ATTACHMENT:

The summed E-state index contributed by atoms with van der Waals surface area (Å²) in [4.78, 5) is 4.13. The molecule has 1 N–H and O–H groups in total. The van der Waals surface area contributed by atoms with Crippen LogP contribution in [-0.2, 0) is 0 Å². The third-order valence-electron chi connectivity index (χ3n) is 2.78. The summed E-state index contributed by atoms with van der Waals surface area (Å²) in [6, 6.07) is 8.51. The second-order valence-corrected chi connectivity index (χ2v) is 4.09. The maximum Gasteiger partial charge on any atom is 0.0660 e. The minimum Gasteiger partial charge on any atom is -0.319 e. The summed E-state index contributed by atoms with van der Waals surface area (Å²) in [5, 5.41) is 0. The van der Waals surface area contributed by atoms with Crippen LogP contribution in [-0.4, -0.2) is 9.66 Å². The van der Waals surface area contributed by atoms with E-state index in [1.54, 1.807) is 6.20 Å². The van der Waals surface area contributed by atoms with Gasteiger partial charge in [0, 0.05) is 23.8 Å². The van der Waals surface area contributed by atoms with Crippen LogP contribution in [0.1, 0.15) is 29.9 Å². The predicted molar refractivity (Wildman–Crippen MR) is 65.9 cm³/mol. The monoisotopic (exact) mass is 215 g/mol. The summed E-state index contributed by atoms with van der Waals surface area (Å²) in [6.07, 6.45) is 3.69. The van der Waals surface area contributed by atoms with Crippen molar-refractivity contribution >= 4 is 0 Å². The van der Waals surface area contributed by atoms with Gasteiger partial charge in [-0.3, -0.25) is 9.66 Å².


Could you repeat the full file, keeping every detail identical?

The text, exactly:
The summed E-state index contributed by atoms with van der Waals surface area (Å²) in [4.78, 5) is 4.13. The molecule has 1 N–H and O–H groups in total. The van der Waals surface area contributed by atoms with Crippen LogP contribution in [-0.2, 0) is 0 Å². The third-order valence-electron chi connectivity index (χ3n) is 2.78. The summed E-state index contributed by atoms with van der Waals surface area (Å²) in [6, 6.07) is 8.51. The second-order valence-corrected chi connectivity index (χ2v) is 4.09. The maximum Gasteiger partial charge on any atom is 0.0660 e. The minimum Gasteiger partial charge on any atom is -0.319 e. The summed E-state index contributed by atoms with van der Waals surface area (Å²) in [5, 5.41) is 0. The van der Waals surface area contributed by atoms with Crippen LogP contribution in [-0.4, -0.2) is 9.66 Å². The van der Waals surface area contributed by atoms with E-state index in [1.54, 1.807) is 6.20 Å². The van der Waals surface area contributed by atoms with Gasteiger partial charge in [0, 0.05) is 23.8 Å². The van der Waals surface area contributed by atoms with Crippen LogP contribution in [0.1, 0.15) is 29.9 Å². The predicted molar refractivity (Wildman–Crippen MR) is 65.9 cm³/mol. The monoisotopic (exact) mass is 215 g/mol. The summed E-state index contributed by atoms with van der Waals surface area (Å²) in [6.07, 6.45) is 3.69. The van der Waals surface area contributed by atoms with Crippen molar-refractivity contribution >= 4 is 0 Å². The van der Waals surface area contributed by atoms with Gasteiger partial charge in [-0.3, -0.25) is 9.66 Å².